In addition to my fishing activities in Pittwater during approximately five months of the year (summer), approximately three commercial trap fishermen (each allowed 10 traps each for the entire bay and river system) try and make a living. The trap fishermen, like the rest of us, are generally locals and possess the relevant permits and licences issued by DPI.
Fishing is affected by many factors. Tides, water temperature, wind direction, the sun and moon, rainfall, time of year are but a few of the issues that need to fall into place to make fishing successful, much like farming in rural areas of the State. For instance, most fishermen do not fish during the day because it is generally not as good a time as dawn and dusk. Given the proliferation of watercraft, jet skis and ferry runs up and down the bay every half hour in summer months, it is not an environment conducive to fish habitation or fishing during daylight hours in any event.
Having lived and fished in this area my entire life, I have seen many changes in the fish stocks; it cycles in a similar way to the weather, like El Nino. Last summer, the hauling season was one of the shortest in history but my father had never seen fish stocks so high in that short period in over 60 years of fishing.
Most species of fish caught in Pittwater are not resident fish. In other words, they don’t live here all year around; they migrate with warm currents throughout the yearly seasons which is why catch rates are more prolific in the summer months. Fish that are here today are often gone tomorrow, following bait fish and other food sources that also migrate with currents, rainfall and climate.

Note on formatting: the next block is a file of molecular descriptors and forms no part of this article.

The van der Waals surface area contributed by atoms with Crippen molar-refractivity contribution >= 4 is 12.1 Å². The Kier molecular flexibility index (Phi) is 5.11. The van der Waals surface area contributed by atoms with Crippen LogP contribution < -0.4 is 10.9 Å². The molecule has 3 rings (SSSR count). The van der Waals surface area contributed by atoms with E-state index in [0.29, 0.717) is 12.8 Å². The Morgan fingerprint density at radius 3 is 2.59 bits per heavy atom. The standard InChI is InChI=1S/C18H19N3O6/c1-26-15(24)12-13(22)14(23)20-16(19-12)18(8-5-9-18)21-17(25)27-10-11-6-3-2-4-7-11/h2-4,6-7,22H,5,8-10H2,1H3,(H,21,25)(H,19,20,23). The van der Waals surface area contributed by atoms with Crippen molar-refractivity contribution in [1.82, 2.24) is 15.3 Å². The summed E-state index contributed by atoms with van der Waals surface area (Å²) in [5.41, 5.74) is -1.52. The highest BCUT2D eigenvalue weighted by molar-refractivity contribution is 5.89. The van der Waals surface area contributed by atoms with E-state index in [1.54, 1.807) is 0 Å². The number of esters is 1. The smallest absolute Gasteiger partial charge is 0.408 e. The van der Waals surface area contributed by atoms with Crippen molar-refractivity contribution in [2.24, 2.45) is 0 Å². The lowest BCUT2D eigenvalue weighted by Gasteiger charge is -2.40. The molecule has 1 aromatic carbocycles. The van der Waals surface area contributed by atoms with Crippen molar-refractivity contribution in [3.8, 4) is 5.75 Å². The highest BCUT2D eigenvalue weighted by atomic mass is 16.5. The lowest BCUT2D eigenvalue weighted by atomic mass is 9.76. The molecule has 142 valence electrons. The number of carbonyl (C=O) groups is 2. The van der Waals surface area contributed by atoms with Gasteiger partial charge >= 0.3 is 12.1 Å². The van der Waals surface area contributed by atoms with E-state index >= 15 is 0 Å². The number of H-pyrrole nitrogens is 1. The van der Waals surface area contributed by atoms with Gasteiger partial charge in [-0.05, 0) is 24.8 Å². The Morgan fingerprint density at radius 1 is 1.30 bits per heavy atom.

Decision making policies pertaining to this industry that lack the input of local fisherman and substantiated scientific support will have far reaching repercussions not limited to:
Depriving residents of fresh local seafood at the very time when questions are being asked about the quality of imported produce
Causing substantial economic damage to area
Destruction of an ancient and proud industry
Undermining local heritage
Leading to economic hardships to the families of those engaged in the commercial fishing
Recreational fishers are now frequenting the waters in greater numbers that ever before and the high level of boating activity and changing global weather patterns are highly detrimental to fishing results;
Fishing tackle businesses are being crippled by the cheap internet sales, not depleted fish stocks and the closest tackle store to palm Beach is approximately 20kms away at Narrabeen;
Hire boat businesses are busier now than they have ever been with their two stroke outboards adding to potential environmental/pollution issues in the region. The hirers are a constant target of NSW Fisheries officers and NSW Maritime as they are generally unlicensed and are not familiar with fish sizes or with bag limits.
The commercial fishing industry, especially locally, is a proud of its heritage and the manner in which it conducts itself. It is disappointing that loose and unfounded statements about commercial fishing have been made; particularly as such statements are liable to have the effect of turning public opinion against the industry through speculation, hearsay and mistruths. Such statements do not assist calm, reasoned and informed debate.